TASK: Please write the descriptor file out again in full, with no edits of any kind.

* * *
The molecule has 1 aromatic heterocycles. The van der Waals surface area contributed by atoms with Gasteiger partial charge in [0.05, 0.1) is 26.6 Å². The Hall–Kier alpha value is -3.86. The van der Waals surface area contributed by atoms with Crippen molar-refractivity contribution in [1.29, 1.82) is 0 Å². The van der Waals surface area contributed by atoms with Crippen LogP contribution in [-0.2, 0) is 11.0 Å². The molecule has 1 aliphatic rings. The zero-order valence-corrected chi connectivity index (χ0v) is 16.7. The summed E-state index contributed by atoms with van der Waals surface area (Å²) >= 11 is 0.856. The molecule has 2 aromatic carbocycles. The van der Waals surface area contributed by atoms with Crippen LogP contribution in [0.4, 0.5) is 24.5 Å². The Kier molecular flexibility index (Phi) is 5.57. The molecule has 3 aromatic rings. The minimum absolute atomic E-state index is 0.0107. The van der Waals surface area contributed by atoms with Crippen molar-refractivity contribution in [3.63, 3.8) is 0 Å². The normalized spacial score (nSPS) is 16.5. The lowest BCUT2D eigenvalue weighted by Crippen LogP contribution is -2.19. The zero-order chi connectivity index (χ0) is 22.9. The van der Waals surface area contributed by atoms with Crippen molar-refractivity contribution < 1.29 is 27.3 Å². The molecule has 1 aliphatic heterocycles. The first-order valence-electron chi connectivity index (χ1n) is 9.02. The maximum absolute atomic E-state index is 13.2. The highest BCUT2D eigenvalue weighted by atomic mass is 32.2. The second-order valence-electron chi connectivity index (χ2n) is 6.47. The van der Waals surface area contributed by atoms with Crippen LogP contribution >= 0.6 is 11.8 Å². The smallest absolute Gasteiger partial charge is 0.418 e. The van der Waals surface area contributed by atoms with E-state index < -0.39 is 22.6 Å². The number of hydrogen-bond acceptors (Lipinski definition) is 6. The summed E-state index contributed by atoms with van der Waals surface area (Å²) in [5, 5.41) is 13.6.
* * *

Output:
The molecule has 1 aromatic heterocycles. The van der Waals surface area contributed by atoms with Gasteiger partial charge in [0.05, 0.1) is 26.6 Å². The Hall–Kier alpha value is -3.86. The van der Waals surface area contributed by atoms with Crippen molar-refractivity contribution in [1.29, 1.82) is 0 Å². The van der Waals surface area contributed by atoms with Crippen LogP contribution in [-0.2, 0) is 11.0 Å². The molecule has 1 aliphatic rings. The zero-order valence-corrected chi connectivity index (χ0v) is 16.7. The summed E-state index contributed by atoms with van der Waals surface area (Å²) >= 11 is 0.856. The molecule has 2 aromatic carbocycles. The van der Waals surface area contributed by atoms with Crippen LogP contribution in [0.4, 0.5) is 24.5 Å². The Kier molecular flexibility index (Phi) is 5.57. The molecule has 3 aromatic rings. The minimum absolute atomic E-state index is 0.0107. The van der Waals surface area contributed by atoms with Crippen molar-refractivity contribution in [3.63, 3.8) is 0 Å². The normalized spacial score (nSPS) is 16.5. The lowest BCUT2D eigenvalue weighted by Crippen LogP contribution is -2.19. The zero-order chi connectivity index (χ0) is 22.9. The van der Waals surface area contributed by atoms with Crippen molar-refractivity contribution < 1.29 is 27.3 Å². The molecule has 1 aliphatic heterocycles. The first-order valence-electron chi connectivity index (χ1n) is 9.02. The maximum absolute atomic E-state index is 13.2. The highest BCUT2D eigenvalue weighted by atomic mass is 32.2. The second-order valence-electron chi connectivity index (χ2n) is 6.47. The van der Waals surface area contributed by atoms with Crippen LogP contribution >= 0.6 is 11.8 Å². The smallest absolute Gasteiger partial charge is 0.418 e. The van der Waals surface area contributed by atoms with E-state index < -0.39 is 22.6 Å². The number of hydrogen-bond acceptors (Lipinski definition) is 6. The summed E-state index contributed by atoms with van der Waals surface area (Å²) in [5, 5.41) is 13.6.